Of all the RA patients who were judged by their treating physicians to be in remission, 84% (59/70) fulfilled the DAS28-ESR remission criteria and 96% (67/70) were in remission according to the DAS28-CRP. However, only 45% (32/70) satisfied the SDAI remission criteria, and only 44% (31/70) satisfied the CDAI remission criteria, confirming the more stringent character of the SDAI/CDAI definition of remission (Table 2).
In the entire cohort, 76% (53/70) of the patients showed GS evidence of synovial hypertrophy and 51% (36/70) had a positive PD signal. For these cases, the GS sum score ranged from 0 to 11 (median value 2), and the PD count ranged from 0 to 6 (median value 0). Complete remission according to the imaging results (GS 0/1 and PD 0) was found in 33% (23/70) of patients.
In patients fulfilling the DAS28-ESR remission criteria, 54% (32/59) had positive GS findings, and 44% (26/59) showed increased vascularity on the PD ultrasound. Complete ultrasound remission was found in 37% (22/59) of patients (Table 2) (Fig 1). In the group of patients satisfying the DAS28-CRP remission criteria, 58% (39/67) had positive GS results, and 51% (34/67) showed increased vascularity on the PD ultrasound. Complete ultrasound remission was found in 33% (22/67) of patients. Among patients fulfilling the SDAI-based remission criteria, GS synovial hypertrophy was observed in 53% (17/32) of patients, and PD synovial hypertrophy was observed in 31% (10/32) of patients. Ultrasound remission was observed in 40% (13/32) of patients. Similarly, in patients in remission according to the CDAI criteria, synovial hypertrophy was detected via GS ultrasound in 52% (16/31) of patients, and via PD ultrasound in 42% (13/31) of patients. Ultrasound remission was observed in 42% (13/31) of patients.
Calprotectin and CRP levels according to clinical and ultrasound remission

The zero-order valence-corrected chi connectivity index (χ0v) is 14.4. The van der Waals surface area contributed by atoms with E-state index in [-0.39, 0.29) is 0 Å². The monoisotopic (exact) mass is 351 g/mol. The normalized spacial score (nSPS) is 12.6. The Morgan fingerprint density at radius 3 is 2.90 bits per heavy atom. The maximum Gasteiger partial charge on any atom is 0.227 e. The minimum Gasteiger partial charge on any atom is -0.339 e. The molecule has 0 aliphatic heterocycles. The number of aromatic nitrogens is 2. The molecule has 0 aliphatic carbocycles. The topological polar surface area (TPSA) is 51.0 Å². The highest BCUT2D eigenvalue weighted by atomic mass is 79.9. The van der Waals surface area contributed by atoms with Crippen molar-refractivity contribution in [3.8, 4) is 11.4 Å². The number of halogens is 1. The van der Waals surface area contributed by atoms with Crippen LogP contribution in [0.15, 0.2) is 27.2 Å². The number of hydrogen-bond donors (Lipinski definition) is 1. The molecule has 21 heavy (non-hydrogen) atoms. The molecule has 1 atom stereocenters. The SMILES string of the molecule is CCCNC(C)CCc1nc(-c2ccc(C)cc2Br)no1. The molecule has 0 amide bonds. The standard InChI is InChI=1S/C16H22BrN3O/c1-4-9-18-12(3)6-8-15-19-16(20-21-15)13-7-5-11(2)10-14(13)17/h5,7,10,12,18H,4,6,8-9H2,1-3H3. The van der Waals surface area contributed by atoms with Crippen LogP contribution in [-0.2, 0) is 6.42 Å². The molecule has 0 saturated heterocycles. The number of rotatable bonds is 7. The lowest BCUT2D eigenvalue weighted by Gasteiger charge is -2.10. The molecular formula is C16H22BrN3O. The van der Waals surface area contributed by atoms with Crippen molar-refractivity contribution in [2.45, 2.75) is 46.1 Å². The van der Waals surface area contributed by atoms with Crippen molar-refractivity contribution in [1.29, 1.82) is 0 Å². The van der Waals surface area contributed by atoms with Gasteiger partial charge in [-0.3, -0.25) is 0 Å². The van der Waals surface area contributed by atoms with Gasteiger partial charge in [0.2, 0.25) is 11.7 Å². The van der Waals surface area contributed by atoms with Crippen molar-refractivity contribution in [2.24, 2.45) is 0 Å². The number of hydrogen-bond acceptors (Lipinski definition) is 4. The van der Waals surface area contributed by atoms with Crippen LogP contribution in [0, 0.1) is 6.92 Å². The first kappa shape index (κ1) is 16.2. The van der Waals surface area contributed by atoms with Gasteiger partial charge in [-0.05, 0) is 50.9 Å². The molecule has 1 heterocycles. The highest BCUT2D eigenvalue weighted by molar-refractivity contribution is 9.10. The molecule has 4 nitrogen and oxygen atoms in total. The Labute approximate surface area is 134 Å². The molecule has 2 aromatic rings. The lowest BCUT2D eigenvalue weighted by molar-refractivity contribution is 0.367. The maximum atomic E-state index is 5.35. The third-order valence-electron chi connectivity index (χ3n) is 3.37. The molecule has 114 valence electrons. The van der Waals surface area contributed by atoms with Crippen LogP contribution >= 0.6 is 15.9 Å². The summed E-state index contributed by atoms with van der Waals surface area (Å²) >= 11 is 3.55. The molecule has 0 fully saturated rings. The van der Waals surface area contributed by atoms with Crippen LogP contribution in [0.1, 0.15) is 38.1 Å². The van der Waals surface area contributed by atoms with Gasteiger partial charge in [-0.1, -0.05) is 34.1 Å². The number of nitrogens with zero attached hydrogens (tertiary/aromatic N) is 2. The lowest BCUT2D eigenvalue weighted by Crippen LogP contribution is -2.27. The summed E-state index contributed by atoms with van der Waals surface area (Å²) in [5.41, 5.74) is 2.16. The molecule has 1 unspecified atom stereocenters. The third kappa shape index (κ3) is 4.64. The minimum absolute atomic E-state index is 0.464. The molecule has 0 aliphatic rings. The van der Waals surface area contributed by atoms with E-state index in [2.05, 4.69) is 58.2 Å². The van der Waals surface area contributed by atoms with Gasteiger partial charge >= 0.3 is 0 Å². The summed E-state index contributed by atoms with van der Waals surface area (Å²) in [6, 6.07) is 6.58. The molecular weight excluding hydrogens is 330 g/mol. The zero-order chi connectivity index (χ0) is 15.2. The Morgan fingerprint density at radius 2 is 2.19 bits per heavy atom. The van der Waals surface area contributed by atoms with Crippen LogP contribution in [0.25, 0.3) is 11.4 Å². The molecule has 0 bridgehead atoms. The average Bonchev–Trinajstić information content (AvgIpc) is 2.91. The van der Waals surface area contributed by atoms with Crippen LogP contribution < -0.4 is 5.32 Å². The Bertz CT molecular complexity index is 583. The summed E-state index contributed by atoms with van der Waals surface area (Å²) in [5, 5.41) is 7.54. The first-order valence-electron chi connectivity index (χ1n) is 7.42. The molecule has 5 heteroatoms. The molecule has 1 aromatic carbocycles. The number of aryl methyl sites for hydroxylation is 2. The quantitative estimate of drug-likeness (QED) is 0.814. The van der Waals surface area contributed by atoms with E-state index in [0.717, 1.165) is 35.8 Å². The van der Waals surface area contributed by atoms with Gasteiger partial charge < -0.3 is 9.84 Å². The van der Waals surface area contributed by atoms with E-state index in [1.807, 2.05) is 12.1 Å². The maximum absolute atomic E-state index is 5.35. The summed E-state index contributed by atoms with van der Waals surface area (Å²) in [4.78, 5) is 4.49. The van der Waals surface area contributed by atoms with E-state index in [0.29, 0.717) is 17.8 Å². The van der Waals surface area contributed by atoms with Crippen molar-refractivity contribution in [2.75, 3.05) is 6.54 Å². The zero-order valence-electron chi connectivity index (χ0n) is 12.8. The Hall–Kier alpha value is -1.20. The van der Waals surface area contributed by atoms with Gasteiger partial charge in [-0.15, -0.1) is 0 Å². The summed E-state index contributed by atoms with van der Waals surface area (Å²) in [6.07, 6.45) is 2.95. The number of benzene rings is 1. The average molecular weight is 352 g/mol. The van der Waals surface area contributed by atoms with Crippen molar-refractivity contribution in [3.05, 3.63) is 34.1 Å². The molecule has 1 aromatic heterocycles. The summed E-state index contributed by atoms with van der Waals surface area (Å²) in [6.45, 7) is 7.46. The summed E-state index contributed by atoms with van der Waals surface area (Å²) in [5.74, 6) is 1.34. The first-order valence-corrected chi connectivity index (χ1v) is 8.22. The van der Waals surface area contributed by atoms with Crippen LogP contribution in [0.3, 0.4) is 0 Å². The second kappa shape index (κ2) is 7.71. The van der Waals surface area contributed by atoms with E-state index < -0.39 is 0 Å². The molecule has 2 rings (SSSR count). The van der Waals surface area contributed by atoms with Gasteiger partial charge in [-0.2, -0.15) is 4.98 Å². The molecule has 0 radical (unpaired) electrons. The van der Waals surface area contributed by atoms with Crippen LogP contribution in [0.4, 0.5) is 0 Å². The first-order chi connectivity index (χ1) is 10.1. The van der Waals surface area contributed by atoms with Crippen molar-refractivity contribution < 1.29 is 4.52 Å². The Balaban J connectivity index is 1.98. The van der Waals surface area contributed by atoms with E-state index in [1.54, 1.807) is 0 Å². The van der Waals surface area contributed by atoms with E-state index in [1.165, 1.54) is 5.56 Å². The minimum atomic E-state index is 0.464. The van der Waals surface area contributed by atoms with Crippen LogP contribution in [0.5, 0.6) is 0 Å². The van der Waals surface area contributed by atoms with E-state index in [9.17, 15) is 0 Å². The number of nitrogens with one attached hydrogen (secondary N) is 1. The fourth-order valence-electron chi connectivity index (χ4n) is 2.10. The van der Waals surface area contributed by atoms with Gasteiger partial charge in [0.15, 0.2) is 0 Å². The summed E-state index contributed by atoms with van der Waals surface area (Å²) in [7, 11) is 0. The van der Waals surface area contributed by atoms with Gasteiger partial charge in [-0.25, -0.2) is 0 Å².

Of the patients who achieved clinical remission according to the DAS28-ESR and DAS28-CRP criteria, serum calprotectin levels were significantly lower in those who fulfilled ultrasound remission criteria than in those who had residual ultrasound disease activity (1.7±0.8 vs. 2.5±1.3 μg/mL, p = 0.016 and 1.7±0.8 vs. 2.5±1.3 μg/mL, p = 0.007, respectively). However, there was no difference in CRP level between these two groups (mean 3.6±11.2 vs. 3.5±14.3 mg/L, p = 0.97 and 3.6±3.7 vs. 4±5.6 mg/L, p = 0.7, respectively) (Fig 2). Using the SDAI and CDAI remission criteria, there lower levels of serum calprotectin were found in patients in ultrasound remission than in those with subclinical ultrasound disease activity (1.8±0.9 vs. 2.4±1.4 μg/mL, p = 0.17 and 1.7±0.9 vs. 2.6±1.3 μg/mL, p = 0.07, respectively). The levels of CRP did not differ between these two groups (3.2±2.4 vs. 2.9±2.9 mg/L, p = 0.76 and 3.2±2.4 vs. 4.8±7.3 mg/L, p = 0.47, respectively).
Ability of calprotectin and CRP to identify patients in clinical and ultrasound remission
The ROC analysis with ultrasound remission as the reference variable showed an AUC for DAS28-ESR of 0.692, p = 0.015 (95% CI 0.552 to 0.832), with a cut-off calprotectin level of 1.7 μg/mL (sensitivity 72%, specificity 64%). The DAS28-CRP AUC for calprotectin levels was 0.712, p<0.005 (95% CI 0.58 to 0.845), with a cut-off calprotectin level of 1.7 μg/mL (sensitivity 71%, specificity 68%). Thus, calprotectin correctly distinguished patients in ultrasound remission from those with subclinical ultrasound activity in 70% of the cases.
CRP (AUC DAS28-ESR = 0.494, p = 0.943; AUC DAS28-CRP = 0.498, p = 0.979) had an insignificant discriminatory capacity that was lower than calprotectin (Fig 3).
All the patients achieved clinical remission according to a) DAS28-ESR, b) DAS28-CRP, c) SDAI and d) CDAI criteria.
When using the more stringent SDAI/CDAI remission criteria, the AUC for calprotectin levels was higher (AUC SDAI = 0.607, 95% CI 0.401 to 0.813, p = 0.309; AUC CDAI = 0.658, 95% CI 0.460 to 0.856, p = 0.139) than for CRP (AUC SDAI 0.405, p = 0.367; AUC CDAI = 0.466, p = 0.749). However, its discriminatory capacity was statistically not significant. Calprotectin correctly distinguished 69% and 68% of patients in ultrasound remission from those with residual activity who also fulfilled the SDAI or CDAI remission criteria, respectively. In contrast, CRP correctly identified only 50% and 55% of patients who met the SDAI and CDAI criteria, respectively (Fig 3).